The list of 98 countries and regions where the COVID-19 situation is considered relatively stable includes the United States, the United Kingdom, Canada, Australia, Russia, neighboring China, Taiwan and South Korea, as well as Brazil, Mozambique and East Timor, according to the announcement Thursday by Japanese Prime Minister Fumio Kishida.
Japan will also increase the number of airports accepting international flights to seven, adding Naha Airport in Okinawa in the south and Shin-Chitos in Hokkaido in the north.
All tourists must submit a negative covid-19 test result before traveling to Japan and some will be tested again upon arrival.
People who have already been vaccinated with the booster dose will be able to avoid additional testing in addition to the three-day quarantine.
Tourists will be escorted and will have to respect the use of masks and other measures imposed to control the epidemic in Japan.
The announcement comes after the government announced last week that it will test small group tour packages from the United States, Australia, Thailand and Singapore this month.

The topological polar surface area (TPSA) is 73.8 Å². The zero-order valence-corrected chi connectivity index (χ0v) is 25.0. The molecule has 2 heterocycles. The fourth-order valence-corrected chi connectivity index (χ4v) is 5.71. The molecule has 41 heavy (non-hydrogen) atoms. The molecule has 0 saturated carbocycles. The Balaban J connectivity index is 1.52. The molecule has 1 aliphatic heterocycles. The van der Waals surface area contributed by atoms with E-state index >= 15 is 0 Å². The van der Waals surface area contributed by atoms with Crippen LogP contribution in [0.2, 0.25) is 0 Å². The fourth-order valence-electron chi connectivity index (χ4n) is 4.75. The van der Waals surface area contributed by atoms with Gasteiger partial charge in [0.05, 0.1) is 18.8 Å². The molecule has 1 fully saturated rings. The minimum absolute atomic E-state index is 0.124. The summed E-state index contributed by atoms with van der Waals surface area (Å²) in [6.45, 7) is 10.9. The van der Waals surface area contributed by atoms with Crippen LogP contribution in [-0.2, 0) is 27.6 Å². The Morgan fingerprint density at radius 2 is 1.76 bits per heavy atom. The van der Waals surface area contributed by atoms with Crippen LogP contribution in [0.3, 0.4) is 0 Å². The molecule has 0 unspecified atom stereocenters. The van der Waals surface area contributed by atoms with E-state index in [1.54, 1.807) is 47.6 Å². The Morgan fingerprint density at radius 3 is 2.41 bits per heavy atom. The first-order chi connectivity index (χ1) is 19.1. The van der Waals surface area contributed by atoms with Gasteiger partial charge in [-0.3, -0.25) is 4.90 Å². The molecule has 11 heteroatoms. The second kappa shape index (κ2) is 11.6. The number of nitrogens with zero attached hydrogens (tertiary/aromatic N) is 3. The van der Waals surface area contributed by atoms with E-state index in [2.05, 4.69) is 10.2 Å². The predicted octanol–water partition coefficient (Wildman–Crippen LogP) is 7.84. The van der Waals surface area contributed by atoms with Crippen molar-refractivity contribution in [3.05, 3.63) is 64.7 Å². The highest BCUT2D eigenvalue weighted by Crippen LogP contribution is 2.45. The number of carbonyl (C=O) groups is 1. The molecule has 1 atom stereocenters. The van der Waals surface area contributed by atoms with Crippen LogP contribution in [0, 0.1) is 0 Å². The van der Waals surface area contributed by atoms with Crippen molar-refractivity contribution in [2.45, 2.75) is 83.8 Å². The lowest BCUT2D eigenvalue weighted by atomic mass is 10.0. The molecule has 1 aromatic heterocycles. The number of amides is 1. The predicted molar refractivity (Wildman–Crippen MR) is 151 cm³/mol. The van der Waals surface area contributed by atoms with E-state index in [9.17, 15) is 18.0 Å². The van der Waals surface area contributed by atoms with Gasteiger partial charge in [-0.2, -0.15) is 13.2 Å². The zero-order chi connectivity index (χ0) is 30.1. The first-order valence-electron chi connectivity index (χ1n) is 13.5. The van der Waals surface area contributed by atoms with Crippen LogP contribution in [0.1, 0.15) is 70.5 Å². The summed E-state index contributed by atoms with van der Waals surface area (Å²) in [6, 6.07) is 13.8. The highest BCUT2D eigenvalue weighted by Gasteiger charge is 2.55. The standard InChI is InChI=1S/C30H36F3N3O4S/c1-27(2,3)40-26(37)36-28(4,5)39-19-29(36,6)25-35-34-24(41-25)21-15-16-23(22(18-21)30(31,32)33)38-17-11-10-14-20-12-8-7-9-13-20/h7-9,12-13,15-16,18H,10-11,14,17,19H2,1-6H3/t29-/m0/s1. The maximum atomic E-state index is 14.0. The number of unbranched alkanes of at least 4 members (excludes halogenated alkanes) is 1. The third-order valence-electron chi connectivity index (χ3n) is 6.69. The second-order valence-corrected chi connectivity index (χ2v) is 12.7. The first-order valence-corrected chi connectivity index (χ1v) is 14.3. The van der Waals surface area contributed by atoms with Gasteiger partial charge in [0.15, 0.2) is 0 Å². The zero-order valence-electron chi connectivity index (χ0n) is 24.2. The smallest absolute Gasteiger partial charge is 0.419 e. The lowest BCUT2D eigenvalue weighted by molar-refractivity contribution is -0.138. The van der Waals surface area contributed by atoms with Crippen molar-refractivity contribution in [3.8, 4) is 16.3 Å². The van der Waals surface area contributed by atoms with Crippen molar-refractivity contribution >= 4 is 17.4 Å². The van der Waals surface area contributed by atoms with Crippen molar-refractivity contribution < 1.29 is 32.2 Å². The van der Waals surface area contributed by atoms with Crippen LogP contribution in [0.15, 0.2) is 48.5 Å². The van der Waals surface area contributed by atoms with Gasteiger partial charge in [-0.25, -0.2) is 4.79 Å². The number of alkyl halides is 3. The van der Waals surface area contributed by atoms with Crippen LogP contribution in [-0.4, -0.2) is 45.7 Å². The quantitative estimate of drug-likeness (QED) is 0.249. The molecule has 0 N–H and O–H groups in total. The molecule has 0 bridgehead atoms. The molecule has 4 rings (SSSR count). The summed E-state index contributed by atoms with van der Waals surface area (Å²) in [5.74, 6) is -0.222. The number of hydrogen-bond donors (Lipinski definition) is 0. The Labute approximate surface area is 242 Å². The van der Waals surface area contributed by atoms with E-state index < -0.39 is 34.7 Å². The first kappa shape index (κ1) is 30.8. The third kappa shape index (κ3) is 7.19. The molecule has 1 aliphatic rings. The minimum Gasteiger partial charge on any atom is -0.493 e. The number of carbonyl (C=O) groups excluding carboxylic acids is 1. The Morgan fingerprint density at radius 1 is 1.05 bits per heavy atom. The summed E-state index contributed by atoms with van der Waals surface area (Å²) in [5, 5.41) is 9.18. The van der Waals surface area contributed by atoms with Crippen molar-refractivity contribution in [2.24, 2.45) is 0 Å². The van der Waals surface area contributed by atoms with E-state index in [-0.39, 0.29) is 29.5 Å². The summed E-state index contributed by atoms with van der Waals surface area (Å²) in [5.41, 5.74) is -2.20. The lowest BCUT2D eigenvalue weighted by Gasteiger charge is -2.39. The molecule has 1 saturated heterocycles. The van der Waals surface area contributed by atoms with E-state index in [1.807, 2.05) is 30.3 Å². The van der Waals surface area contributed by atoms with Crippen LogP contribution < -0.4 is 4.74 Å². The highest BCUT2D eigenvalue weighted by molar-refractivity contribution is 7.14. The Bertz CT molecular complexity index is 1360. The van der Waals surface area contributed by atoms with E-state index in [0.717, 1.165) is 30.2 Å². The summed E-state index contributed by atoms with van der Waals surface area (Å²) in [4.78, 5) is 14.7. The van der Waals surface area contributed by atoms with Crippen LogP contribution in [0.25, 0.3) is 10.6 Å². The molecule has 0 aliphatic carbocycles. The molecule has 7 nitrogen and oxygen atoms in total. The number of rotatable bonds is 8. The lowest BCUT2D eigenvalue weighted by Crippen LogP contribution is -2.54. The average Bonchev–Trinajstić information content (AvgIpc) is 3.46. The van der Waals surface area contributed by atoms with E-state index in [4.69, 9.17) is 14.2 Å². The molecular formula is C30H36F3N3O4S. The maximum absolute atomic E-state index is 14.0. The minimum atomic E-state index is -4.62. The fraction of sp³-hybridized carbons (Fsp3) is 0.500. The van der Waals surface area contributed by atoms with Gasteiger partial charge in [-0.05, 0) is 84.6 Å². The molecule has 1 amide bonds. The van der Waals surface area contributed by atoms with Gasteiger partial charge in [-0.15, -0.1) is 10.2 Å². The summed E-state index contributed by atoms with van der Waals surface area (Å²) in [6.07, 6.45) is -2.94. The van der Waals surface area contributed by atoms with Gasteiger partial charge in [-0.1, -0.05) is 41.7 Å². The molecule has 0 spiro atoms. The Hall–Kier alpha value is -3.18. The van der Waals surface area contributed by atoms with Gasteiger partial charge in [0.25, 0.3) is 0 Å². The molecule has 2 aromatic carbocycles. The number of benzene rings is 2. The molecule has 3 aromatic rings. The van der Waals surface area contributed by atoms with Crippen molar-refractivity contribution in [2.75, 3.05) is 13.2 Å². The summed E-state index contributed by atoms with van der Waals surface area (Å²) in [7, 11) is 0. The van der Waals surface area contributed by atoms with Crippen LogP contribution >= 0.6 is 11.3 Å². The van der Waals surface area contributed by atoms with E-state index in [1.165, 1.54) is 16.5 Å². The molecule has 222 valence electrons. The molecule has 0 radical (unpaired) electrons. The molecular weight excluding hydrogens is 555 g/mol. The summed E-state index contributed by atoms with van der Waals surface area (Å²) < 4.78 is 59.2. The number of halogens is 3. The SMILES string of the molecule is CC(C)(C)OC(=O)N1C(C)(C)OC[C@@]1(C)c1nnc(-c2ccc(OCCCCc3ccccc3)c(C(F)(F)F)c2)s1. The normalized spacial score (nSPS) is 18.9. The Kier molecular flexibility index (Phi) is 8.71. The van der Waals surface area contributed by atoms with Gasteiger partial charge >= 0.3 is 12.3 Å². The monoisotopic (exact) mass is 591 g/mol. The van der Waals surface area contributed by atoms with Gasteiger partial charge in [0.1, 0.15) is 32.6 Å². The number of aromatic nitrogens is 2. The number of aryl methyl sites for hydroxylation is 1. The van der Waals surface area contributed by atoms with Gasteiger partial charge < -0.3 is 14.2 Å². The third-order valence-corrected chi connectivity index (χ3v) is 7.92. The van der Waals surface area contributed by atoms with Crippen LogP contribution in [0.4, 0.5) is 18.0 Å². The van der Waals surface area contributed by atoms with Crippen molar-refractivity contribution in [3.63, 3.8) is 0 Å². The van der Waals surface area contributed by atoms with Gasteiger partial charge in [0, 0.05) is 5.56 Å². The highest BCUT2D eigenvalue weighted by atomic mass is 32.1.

The pilot test, which includes only 50 people on special visas rather than tourist visas, is set to end on Tuesday.
For most of the pandemic, Japan has banned tourists from entering and only allowed Japanese nationals and foreign residents to return, albeit with some restrictions.
“The free and active exchange of people is the basis of the economy and society as well as development in Asia,” Kishida said.
The Japanese prime minister said the goal is to ease border control measures, but gradually, as residents support existing restrictions.
Makoto Shimoarisu, head of the office in charge of epidemic control measures, said Japan’s daily limit for travelers on international flights will double from Wednesday to 20,000 people.
Before the pandemic, Japan’s economy was increasingly dependent on tourism, with the country hitting a new record in 2019, welcoming 31.9 million foreign visitors.
Japan had set a target of 40 million tourists by 2020, the year the Tokyo Olympics were originally scheduled. The pandemic has destroyed that goal and the Games have been postponed until 2021, after continuing with many restrictions.
Since the beginning of the epidemic, Japan has recorded more than 149,000 deaths and more than 29 million cases of COVID-19.
VQ // EJ
Lusa / end
“Writer. Analyst. Avid travel maven. Devoted twitter guru. Unapologetic pop culture expert. General zombie enthusiast.”